That kind of start against Syracuse could be disastrous, given how prolific the Orange attack has been. Rosier will find holes — Syracuse plays man-to-man, and especially if Ahmmon Richards is healthy, may not be able to match UM’s receiving skill — but this is a better defense than the one that allowed 8.9 yards per attempt last year (125th nationally, worst in the ACC). The best quarterback Syracuse faced this year, North Carolina State’s Ryan Finley, had his worst performance of the season in a 33-25 win. The Wolfpack beat Cuse on the ground. Miami may have to do the same, but should have enough to win through the air. Edge: Miami
When Miami runs
Travis Homer went for 170 yards and a touchdown (adding another score via reception) in his first career start last week. As long as he stays healthy, UM will be OK. The line may be improved with the probable return of true freshman right guard Navaughn Donaldson.
Defensively, Syracuse has been excellent at getting teams off the field on third down; it ranks third in opponent success rate (23.91) and has allowed just 8-of-36 conversions in ACC play. Miami’s offense is 97th on third down (34.48), and was a season-low 2-of-12 last week against Georgia Tech.
Against weaker competition, Syracuse looked great against the run, opened the floodgates against N.C. State (256 yards and three touchdowns on 47 carries) and looked slightly better in close home wins over Pittsburgh and Clemson the last two weeks (combined 4.74 yards per carry). If Syracuse’s run defense travels — and it didn’t when they went to Raleigh last month — they’ll be in the game. Edge: Miami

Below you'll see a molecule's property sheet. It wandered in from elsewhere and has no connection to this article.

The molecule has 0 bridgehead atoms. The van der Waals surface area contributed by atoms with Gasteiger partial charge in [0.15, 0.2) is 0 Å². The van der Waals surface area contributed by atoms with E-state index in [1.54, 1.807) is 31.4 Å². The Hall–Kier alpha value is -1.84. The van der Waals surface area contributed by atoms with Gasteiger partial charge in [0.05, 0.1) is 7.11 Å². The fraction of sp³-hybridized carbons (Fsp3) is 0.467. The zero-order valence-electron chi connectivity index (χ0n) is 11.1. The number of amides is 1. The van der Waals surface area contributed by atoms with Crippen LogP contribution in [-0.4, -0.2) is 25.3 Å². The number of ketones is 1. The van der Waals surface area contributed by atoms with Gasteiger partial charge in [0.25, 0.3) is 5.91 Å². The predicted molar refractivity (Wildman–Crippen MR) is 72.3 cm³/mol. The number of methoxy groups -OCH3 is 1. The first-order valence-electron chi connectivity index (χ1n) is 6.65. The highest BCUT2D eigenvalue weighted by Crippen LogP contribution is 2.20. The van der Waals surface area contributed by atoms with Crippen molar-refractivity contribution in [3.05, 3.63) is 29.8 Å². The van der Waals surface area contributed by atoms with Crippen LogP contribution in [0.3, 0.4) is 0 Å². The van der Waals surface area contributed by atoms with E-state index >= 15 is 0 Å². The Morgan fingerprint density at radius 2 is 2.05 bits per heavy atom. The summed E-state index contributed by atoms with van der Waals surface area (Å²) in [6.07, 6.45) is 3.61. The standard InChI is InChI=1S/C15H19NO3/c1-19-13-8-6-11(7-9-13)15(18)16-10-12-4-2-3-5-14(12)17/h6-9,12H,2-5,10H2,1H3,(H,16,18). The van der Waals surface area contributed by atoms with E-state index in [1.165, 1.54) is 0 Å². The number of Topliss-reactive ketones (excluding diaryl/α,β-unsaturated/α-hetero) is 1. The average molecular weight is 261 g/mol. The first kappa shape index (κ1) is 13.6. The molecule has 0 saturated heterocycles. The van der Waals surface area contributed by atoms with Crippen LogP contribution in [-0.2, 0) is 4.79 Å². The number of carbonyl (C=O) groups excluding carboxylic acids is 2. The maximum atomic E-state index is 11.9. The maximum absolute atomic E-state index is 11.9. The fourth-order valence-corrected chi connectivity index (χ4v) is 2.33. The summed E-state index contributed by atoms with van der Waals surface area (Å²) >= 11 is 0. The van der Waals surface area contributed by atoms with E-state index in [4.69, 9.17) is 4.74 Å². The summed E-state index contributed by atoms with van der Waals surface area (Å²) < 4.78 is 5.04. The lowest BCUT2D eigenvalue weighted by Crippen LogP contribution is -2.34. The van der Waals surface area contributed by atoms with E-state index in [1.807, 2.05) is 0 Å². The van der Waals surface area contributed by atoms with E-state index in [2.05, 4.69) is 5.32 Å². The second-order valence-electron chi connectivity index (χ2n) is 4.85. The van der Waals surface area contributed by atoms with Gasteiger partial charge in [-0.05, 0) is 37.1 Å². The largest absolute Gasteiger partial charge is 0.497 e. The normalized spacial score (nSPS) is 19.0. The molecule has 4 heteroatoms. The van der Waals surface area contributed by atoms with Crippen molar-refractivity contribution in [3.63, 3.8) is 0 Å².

When Syracuse passes
The Canes’ season-high for sacks in a game is six, set last month at Duke. They also had 11 tackles for loss. They’ll get every chance to duplicate those numbers against another high-tempo, throw-first attack. Eric Dungey is a veteran version of Duke’s Daniel Jones, whom Miami shut down. But he’s better, and has better receivers. Steve Ishmael, a Miami native who’s sure to be fired up, has a nation-best 62 receptions, and fellow senior Ervin Phillips is third (56).
Only two teams have attempted more passes (316) than the Orange, and those two have made more than their share of plays. The Hurricanes absolutely must win up front, because it’s doubtful their young-and-bruised secondary can shut down Babers’ air-it-out attack on its own. Dungey threw for a season-high 8.4 yards per attempt and three touchdowns against Clemson, which boasts arguably the best defensive line in the country. Edge: Syracuse
When Syracuse runs